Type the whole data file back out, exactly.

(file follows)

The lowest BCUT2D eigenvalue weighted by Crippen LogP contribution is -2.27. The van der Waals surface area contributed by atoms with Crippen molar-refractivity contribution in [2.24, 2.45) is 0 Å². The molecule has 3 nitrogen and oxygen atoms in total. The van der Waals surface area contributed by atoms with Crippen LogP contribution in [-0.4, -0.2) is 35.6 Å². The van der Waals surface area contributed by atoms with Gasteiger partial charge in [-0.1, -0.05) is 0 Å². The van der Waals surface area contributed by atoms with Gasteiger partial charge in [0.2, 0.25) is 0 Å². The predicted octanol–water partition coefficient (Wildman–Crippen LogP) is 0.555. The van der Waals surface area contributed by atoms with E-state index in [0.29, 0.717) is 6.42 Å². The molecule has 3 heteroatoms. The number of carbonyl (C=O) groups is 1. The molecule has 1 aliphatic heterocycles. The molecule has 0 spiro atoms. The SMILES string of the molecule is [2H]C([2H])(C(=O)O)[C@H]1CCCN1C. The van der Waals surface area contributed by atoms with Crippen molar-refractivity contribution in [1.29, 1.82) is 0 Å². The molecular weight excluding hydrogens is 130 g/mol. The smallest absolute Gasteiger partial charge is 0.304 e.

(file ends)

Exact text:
The lowest BCUT2D eigenvalue weighted by Crippen LogP contribution is -2.27. The van der Waals surface area contributed by atoms with Crippen molar-refractivity contribution in [2.24, 2.45) is 0 Å². The molecule has 3 nitrogen and oxygen atoms in total. The van der Waals surface area contributed by atoms with Crippen LogP contribution in [-0.4, -0.2) is 35.6 Å². The van der Waals surface area contributed by atoms with Gasteiger partial charge in [-0.1, -0.05) is 0 Å². The van der Waals surface area contributed by atoms with Gasteiger partial charge in [0.2, 0.25) is 0 Å². The predicted octanol–water partition coefficient (Wildman–Crippen LogP) is 0.555. The van der Waals surface area contributed by atoms with E-state index in [0.29, 0.717) is 6.42 Å². The molecule has 3 heteroatoms. The number of carbonyl (C=O) groups is 1. The molecule has 1 aliphatic heterocycles. The molecule has 0 spiro atoms. The SMILES string of the molecule is [2H]C([2H])(C(=O)O)[C@H]1CCCN1C. The van der Waals surface area contributed by atoms with Crippen molar-refractivity contribution in [1.29, 1.82) is 0 Å². The molecular weight excluding hydrogens is 130 g/mol. The smallest absolute Gasteiger partial charge is 0.304 e.